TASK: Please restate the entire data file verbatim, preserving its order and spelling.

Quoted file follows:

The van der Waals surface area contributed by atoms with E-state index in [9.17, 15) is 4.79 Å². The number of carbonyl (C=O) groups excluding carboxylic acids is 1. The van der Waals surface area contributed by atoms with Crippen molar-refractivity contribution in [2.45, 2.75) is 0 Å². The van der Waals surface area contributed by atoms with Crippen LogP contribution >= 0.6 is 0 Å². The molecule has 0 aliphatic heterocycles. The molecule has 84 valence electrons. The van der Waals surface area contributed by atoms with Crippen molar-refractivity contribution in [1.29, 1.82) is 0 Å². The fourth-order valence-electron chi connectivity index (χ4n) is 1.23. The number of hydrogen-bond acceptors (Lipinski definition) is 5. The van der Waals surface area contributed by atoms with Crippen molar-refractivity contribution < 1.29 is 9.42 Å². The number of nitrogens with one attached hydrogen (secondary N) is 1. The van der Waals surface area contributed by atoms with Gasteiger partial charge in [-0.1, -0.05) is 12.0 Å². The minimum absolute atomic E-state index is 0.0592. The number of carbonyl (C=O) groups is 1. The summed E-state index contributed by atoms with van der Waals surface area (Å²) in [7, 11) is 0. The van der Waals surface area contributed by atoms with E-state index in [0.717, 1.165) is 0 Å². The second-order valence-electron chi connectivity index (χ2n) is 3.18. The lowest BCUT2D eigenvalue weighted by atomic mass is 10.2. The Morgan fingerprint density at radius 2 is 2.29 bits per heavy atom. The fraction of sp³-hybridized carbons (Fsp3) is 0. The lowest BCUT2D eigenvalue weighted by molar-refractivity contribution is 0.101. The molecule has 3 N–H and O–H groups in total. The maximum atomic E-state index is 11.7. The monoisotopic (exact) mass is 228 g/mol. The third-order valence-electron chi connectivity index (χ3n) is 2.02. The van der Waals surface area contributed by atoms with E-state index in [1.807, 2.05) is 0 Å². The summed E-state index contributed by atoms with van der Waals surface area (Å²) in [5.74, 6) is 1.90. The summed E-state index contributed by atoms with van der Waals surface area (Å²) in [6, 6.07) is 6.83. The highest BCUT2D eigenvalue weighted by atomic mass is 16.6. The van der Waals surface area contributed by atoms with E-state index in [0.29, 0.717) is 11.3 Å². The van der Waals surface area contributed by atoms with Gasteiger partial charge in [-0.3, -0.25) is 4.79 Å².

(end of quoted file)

The van der Waals surface area contributed by atoms with E-state index in [9.17, 15) is 4.79 Å². The number of carbonyl (C=O) groups excluding carboxylic acids is 1. The van der Waals surface area contributed by atoms with Crippen molar-refractivity contribution in [2.45, 2.75) is 0 Å². The van der Waals surface area contributed by atoms with Crippen LogP contribution >= 0.6 is 0 Å². The molecule has 0 aliphatic heterocycles. The molecule has 84 valence electrons. The van der Waals surface area contributed by atoms with Crippen molar-refractivity contribution in [1.29, 1.82) is 0 Å². The fourth-order valence-electron chi connectivity index (χ4n) is 1.23. The number of hydrogen-bond acceptors (Lipinski definition) is 5. The van der Waals surface area contributed by atoms with Crippen molar-refractivity contribution < 1.29 is 9.42 Å². The number of nitrogens with one attached hydrogen (secondary N) is 1. The van der Waals surface area contributed by atoms with Gasteiger partial charge in [-0.1, -0.05) is 12.0 Å². The minimum absolute atomic E-state index is 0.0592. The number of carbonyl (C=O) groups is 1. The summed E-state index contributed by atoms with van der Waals surface area (Å²) in [7, 11) is 0. The van der Waals surface area contributed by atoms with E-state index in [0.717, 1.165) is 0 Å². The second-order valence-electron chi connectivity index (χ2n) is 3.18. The lowest BCUT2D eigenvalue weighted by atomic mass is 10.2. The Morgan fingerprint density at radius 2 is 2.29 bits per heavy atom. The fraction of sp³-hybridized carbons (Fsp3) is 0. The lowest BCUT2D eigenvalue weighted by molar-refractivity contribution is 0.101. The molecule has 3 N–H and O–H groups in total. The maximum atomic E-state index is 11.7. The monoisotopic (exact) mass is 228 g/mol. The third-order valence-electron chi connectivity index (χ3n) is 2.02. The van der Waals surface area contributed by atoms with E-state index in [1.807, 2.05) is 0 Å². The summed E-state index contributed by atoms with van der Waals surface area (Å²) in [5.74, 6) is 1.90. The summed E-state index contributed by atoms with van der Waals surface area (Å²) in [6, 6.07) is 6.83. The highest BCUT2D eigenvalue weighted by atomic mass is 16.6. The van der Waals surface area contributed by atoms with E-state index in [0.29, 0.717) is 11.3 Å². The van der Waals surface area contributed by atoms with Gasteiger partial charge in [-0.3, -0.25) is 4.79 Å².